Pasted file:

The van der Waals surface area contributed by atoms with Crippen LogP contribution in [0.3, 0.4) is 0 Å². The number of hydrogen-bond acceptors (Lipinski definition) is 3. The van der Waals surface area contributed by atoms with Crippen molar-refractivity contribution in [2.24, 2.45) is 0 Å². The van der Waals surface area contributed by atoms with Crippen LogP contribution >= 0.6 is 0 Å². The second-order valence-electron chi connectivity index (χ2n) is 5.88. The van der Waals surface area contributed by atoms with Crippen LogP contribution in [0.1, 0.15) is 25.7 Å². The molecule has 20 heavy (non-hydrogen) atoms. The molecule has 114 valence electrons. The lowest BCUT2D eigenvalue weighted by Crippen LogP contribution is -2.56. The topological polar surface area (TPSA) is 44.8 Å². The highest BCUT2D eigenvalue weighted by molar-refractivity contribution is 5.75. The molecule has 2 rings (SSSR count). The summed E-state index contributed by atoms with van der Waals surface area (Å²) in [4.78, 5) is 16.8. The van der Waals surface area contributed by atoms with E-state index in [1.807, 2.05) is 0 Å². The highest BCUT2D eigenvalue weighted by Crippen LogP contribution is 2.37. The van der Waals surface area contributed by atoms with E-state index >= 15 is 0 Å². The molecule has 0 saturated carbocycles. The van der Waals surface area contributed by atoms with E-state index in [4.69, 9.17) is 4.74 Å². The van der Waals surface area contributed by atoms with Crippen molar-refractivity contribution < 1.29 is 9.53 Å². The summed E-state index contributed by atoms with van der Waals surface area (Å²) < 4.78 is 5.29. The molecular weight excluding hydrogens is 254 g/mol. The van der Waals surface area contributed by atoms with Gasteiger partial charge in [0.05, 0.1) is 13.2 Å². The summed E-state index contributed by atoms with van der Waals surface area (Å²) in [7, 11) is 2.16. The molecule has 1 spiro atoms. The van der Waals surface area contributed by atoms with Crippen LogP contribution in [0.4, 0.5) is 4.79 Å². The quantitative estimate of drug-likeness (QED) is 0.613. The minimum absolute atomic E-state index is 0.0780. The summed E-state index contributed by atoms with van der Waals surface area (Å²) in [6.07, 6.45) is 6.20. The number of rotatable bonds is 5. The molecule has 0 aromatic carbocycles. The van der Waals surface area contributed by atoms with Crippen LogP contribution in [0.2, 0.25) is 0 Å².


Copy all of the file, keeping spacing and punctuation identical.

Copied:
The van der Waals surface area contributed by atoms with Crippen LogP contribution in [0.3, 0.4) is 0 Å². The number of hydrogen-bond acceptors (Lipinski definition) is 3. The van der Waals surface area contributed by atoms with Crippen molar-refractivity contribution in [2.24, 2.45) is 0 Å². The van der Waals surface area contributed by atoms with Crippen LogP contribution >= 0.6 is 0 Å². The second-order valence-electron chi connectivity index (χ2n) is 5.88. The van der Waals surface area contributed by atoms with Crippen LogP contribution in [0.1, 0.15) is 25.7 Å². The molecule has 20 heavy (non-hydrogen) atoms. The molecule has 114 valence electrons. The lowest BCUT2D eigenvalue weighted by Crippen LogP contribution is -2.56. The topological polar surface area (TPSA) is 44.8 Å². The highest BCUT2D eigenvalue weighted by molar-refractivity contribution is 5.75. The molecule has 2 rings (SSSR count). The summed E-state index contributed by atoms with van der Waals surface area (Å²) in [4.78, 5) is 16.8. The van der Waals surface area contributed by atoms with E-state index in [1.807, 2.05) is 0 Å². The highest BCUT2D eigenvalue weighted by Crippen LogP contribution is 2.37. The van der Waals surface area contributed by atoms with E-state index >= 15 is 0 Å². The molecule has 0 saturated carbocycles. The van der Waals surface area contributed by atoms with E-state index in [4.69, 9.17) is 4.74 Å². The van der Waals surface area contributed by atoms with Crippen molar-refractivity contribution < 1.29 is 9.53 Å². The summed E-state index contributed by atoms with van der Waals surface area (Å²) < 4.78 is 5.29. The molecular weight excluding hydrogens is 254 g/mol. The van der Waals surface area contributed by atoms with Gasteiger partial charge in [0.05, 0.1) is 13.2 Å². The summed E-state index contributed by atoms with van der Waals surface area (Å²) in [7, 11) is 2.16. The molecule has 1 spiro atoms. The van der Waals surface area contributed by atoms with Crippen LogP contribution in [0.4, 0.5) is 4.79 Å². The quantitative estimate of drug-likeness (QED) is 0.613. The minimum absolute atomic E-state index is 0.0780. The summed E-state index contributed by atoms with van der Waals surface area (Å²) in [6.07, 6.45) is 6.20. The number of rotatable bonds is 5. The molecule has 0 aromatic carbocycles. The van der Waals surface area contributed by atoms with Crippen LogP contribution in [0.2, 0.25) is 0 Å².